Your new car doesn’t come with GPS. Now what.

For a whole generation, we’ve been teased with GPS systems in new cars. They’ve been a staple feature in luxury autos, originally running off a separate CD or DVD player and more recently running off flash memory. Yet, the standalone GPS is disappearing from cars quickly and that’s leaving some buyers wondering what to do.

Before GPS

There was a time when you actually needed paper maps in your car. Maybe you just had a small map that unfolded (and never folded back again quite the right way.) Maybe you had a dogeared version of Rand McNally’s Road Atlas, the perfect way to get from city to city. The Road Atlas was great except it didn’t have street maps once you got there. It just really told you what freeway to take.

No, if you were really serious about local travel, you had some massive spiral bound volume in your car like this one:

Western baby boomers often remember the Thomas Guide fondly. Anyone younger just cringes at the idea of paging through hundreds of maps. When GPS came on the scene in the early 21st century, it was just astounding. But, it wasn’t perfect.

Car based GPS systems and their problems

Car-based GPS systems have never been incredibly awesome. Of course they generally worked better than standalones so they seemed great at the time.

Early GPS systems took a long time to sync up.

It often took 3-4 minutes for a GPS receiver to get a signal, even longer if you were in motion. To compensate for this, car-based systems used built-in gyroscopes to detect motion and direction the old-fashioned way. Until recently, gyroscopes were large and expensive. It’s only been in this decade that they’ve been small and cheap enough to go into your phone. That’s where you’ll find gyros today — they act as motion detectors for your phone’s games.

With slow GPS systems, the car had to rely on gyros to know where it was going. This meant a lot of expense and poor performance.

Older car GPS systems were hard to use.

With joysticks or rudimentary touchscreens, it was often very time-consuming to enter an address into your car’s GPS. It was essentially impossible to do while driving and many cars didn’t even let you try. Compared to the phone-based experience, it was incredibly annoying.

Maps were outdated and that didn’t add to resale value.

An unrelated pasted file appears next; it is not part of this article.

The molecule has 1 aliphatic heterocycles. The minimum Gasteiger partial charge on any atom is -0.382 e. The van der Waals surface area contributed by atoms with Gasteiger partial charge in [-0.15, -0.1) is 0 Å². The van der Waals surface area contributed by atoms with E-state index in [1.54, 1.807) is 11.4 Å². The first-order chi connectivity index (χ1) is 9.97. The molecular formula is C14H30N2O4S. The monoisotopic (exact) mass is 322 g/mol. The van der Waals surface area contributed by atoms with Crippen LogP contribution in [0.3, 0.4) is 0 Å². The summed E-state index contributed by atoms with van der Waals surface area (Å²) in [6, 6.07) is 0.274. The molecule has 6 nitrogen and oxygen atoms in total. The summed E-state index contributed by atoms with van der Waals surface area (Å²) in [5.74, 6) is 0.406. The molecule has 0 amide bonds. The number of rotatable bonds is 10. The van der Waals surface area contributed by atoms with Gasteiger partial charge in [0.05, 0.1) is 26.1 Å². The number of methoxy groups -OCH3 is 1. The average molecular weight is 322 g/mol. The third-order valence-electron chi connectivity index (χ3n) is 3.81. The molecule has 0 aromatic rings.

If you were lucky, your car maker might offer to sell you an updated disk for your GPS every other year or so, at a cost of several hundred dollars. If you did this, you were spending a lot of money. If you didn’t, kiss the value of that GPS goodbye. You probably spent $2,000 or more to get it, but that didn’t translate into resale value since no one wants 5-year-old maps. If you bought a used car with a GPS you were probably not going to use it because who knows… that road might not even be there anymore.

The solution: take the GPS out of the car.

More and more cars are coming with Apple CarPlay or Android Auto (or both.) These systems rely on your phone’s GPS instead of hardware in the car. This means you get the latest maps all the time as well as traffic and road closures. Your phone just pairs with the car and that takes care of calling, voice command, and navigation. Car makers like it because it’s actually cheaper to build. Owners like it because it lets them use their phones which is what they wanted in the first place.

After some early missteps, you’re finally seeing some improvements to CarPlay and Android Auto that make the experience better. It’s getting easier, for example, to use Waze if you want. In the future expect to see even more app integration. The best part is that all but the earliest car-based systems can be upgraded without a trip to the dealership.

But what if you don’t have…

You’ll find CarPlay and Android Auto in tons of new cars, but it’s going to be years before every car has it. If yours doesn’t, you have two options.

Replace the car’s radio

Solid Signal has a wide variety of replacement radios that support both CarPlay and Android Auto. Depending on your car, this may be an easy swap you can do yourself, or it may take someone with a bit more skill and a few parts from the dealership. Either way this is a worthwhile upgrade and it will make you feel like your older car is brand new.

Standalone GPS

There still tons of standalone GPS units available from Solid Signal in practically every price range. These aren’t your dad’s GPS either. Today’s units have advanced touchscreens just like a phone and many come with lifetime map updates so they are never out of date. They’re an excellent addition to a car.

In some states, the laws still say you can operate something attached permanently to a car (like a GPS) while driving. On the other hand it’s getting so you can’t even touch your phone while the car is in motion without risking a ticket. A permanently mounted GPS can solve the problem for you. Unlike your old car’s GPS, it might even raise the resale value!

Using your phone

If you have a good data plan you might have no problem using your phone for directions. If you’re not worried about data, though, you might still be worried about service. If you lose cell service in a skeevy neighborhood, you might not know how to get out. A cellular booster like this one installs easily without any damage to the car, plus it provides a convenient cradle for your phone so it can be where you need to look.

About the Author

Stuart Sweet
Stuart Sweet is the editor-in-chief of The Solid Signal Blog and a "master plumber" at Signal Group, LLC. He is the author of over 8,000 articles and longform tutorials including many posted here. Reach him by clicking on "Contact the Editor" at the bottom of this page.